Trimester 1, 1997

How alcohol may affect human behaviour
4. A young man started behaving in an aggressive and abusive manner after he had a number of alcoholic drinks at a party. The next day he was behaving quite normally and was quite concerned when shown a video of his behaviour the previous night. Explain how alcohol may affect human behaviour.

Some Facts(1)

Australian industry loses more than one billion dollars a year because of sickness caused by alcohol.

Alcohol plays a part in more than 50% of serious crimes in Australia. In violent crimes it plays an even bigger part: more than 75% of them are linked to alcohol.

About half of the people killed in road accidents are killed because somebody has drunk to much.

Effects of alcohol on human behaviour

From the above facts it is clear that alcohol has a major impact on the lives of Australians. This is particularly more so because it is not illegal and because it is so widely used.

The effects of alcohol on a individual\'s body vary according to: (2)

with the amount consumed.
the way the alcohol is taken.
the individual\'s body (size weight, health).
the individual\'s experience.
the individual\'s mood.
the circumstance in which alcohol is consumed (with food, in a social gathering, with other drugs etc.)
The immediate effects of alcohol on an individual varies but can produce a wide range of effects including: (2)

Loss of inhibitions.
Flushing and dizziness.
General impairment of brain and nervous system functions.
General loss of co-ordination.
Impairment of motor (movement) skills.
Slow reactions.
Blurred vision and slurred speech.
General impairment of senses (e.g. touch, sight, speech, etc.)

Children and young people are usually more affected by alcohol than adults. This is because of their lower body weight and lack of tolerance.

The disturbing aspect is that one is not generally aware of these changes. Instead, the individual think\'s he/she is behaving more efficiently than normal. In fact, performance is much poorer.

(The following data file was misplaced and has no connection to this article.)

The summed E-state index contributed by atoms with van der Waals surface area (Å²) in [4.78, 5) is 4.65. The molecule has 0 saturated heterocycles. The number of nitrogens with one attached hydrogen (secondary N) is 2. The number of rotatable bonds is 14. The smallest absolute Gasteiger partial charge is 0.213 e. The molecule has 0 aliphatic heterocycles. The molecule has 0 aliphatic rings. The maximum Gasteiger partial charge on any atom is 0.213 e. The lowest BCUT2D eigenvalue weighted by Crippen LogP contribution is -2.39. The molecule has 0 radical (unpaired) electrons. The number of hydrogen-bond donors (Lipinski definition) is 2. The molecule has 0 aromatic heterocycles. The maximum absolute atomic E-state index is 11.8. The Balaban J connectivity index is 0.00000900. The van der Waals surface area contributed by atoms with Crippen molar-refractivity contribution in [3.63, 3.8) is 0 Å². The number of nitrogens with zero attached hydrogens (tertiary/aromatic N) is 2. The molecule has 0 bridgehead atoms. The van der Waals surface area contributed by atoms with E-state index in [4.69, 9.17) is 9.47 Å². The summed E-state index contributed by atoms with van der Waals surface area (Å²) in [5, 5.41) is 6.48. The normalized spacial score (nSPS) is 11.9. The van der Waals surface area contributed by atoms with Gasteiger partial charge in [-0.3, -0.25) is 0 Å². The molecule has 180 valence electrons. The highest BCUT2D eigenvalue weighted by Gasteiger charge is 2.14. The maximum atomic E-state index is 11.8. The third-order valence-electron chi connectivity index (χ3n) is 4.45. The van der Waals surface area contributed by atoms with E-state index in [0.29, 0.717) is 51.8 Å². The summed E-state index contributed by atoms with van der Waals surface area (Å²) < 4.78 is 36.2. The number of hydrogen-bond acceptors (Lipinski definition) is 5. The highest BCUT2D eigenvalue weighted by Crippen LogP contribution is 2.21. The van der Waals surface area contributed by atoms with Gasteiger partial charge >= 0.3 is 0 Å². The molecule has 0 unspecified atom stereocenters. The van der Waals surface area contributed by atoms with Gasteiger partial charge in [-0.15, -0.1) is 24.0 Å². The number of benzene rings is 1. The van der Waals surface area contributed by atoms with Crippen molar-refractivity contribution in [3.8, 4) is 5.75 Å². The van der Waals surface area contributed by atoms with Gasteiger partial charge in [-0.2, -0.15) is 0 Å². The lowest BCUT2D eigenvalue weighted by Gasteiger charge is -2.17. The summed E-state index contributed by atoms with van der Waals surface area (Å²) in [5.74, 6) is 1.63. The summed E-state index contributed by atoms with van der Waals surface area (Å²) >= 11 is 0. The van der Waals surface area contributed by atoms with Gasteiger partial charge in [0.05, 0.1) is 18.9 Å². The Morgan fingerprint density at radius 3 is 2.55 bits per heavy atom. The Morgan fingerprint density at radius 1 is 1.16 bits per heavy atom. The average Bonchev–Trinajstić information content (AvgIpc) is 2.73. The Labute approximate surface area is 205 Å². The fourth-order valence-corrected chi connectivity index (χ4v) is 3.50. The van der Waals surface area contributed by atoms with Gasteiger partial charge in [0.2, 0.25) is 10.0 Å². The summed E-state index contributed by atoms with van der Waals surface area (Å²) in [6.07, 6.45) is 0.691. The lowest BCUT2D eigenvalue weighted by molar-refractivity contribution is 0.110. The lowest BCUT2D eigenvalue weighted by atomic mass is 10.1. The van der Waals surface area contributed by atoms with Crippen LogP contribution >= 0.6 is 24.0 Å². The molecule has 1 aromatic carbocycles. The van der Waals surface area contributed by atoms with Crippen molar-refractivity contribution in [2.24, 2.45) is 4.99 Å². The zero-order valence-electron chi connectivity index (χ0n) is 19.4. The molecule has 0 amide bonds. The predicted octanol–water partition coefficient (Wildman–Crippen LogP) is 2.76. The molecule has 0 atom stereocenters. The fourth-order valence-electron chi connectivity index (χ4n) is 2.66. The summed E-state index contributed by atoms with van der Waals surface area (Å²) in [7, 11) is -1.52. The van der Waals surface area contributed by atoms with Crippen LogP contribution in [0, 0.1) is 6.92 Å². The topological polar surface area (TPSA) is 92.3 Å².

In relation to Topic (4) the change in behaviour in the young man at the party following a number of alcoholic drinks can now be explained. As shown above young people are generally more affected by alcohol than adults. The loss of inhibitions and aggressive behaviour can by typical changes after alcohol consumption.

It is not surprising that when shown a video of his behaviour the previous night that he was quite concerned about his aggressive behaviour. Again as mentioned previously one of the effects of alcohol is that one is unaware of the changes taking place.

As the young man was behaving normally the following day he did not have a hangover. A hangover is a body\'s reaction to being poisoned by alcohol and partly the body\'s withdrawal.(1) A hangover does not usually follow the consumption of small amounts of alcohol.


(1) Drug and Alcohol Services Council, ‘Alcohol\', 1990. Information Sheet Number 8, October 1990

(2) Commonwealth Department of Health, ‘Alcohol\', 1986. The drug offensive, A Federal and state initiative, 1986Outlines of sources consulted

Drug and Alcohol Services Council, ‘Alcohol\', 1990. Information Sheet Number 8, October 1990
This information sheet provides brief general information on alcohol, its dangers, its effects and use. It also lists problems caused by alcohol to some key body organs. This an informative handout and as such does not, and indeed, I believe, should not provide detailed statistics on the matters raised. It is useful that a further information contact point is provided for further information on this drug.

Commonwealth Department of Health, ‘Alcohol\', 1986. The drug offensive, A Federal and state initiative, 1986
This is an information sheet arising from the ‘The Drug Offensive\', which is a Federal-funded program. This provides general information about the source of alcohol, some statistics on the drinking habits of Australians and the interation of this drug with the law and sociaty. The effects both intermidate and long term are addressed in some detail. Considerable detail is provided on the definition and calculation of that perameter. The information sheet concludes with a short ‘Alcohol quiz\'. Whilst some of the statistics provided on the alcohol content of some of the drinks is useful, this detracts from the main message of this newsletter which is about that alcohol is a drug and has dependance and bad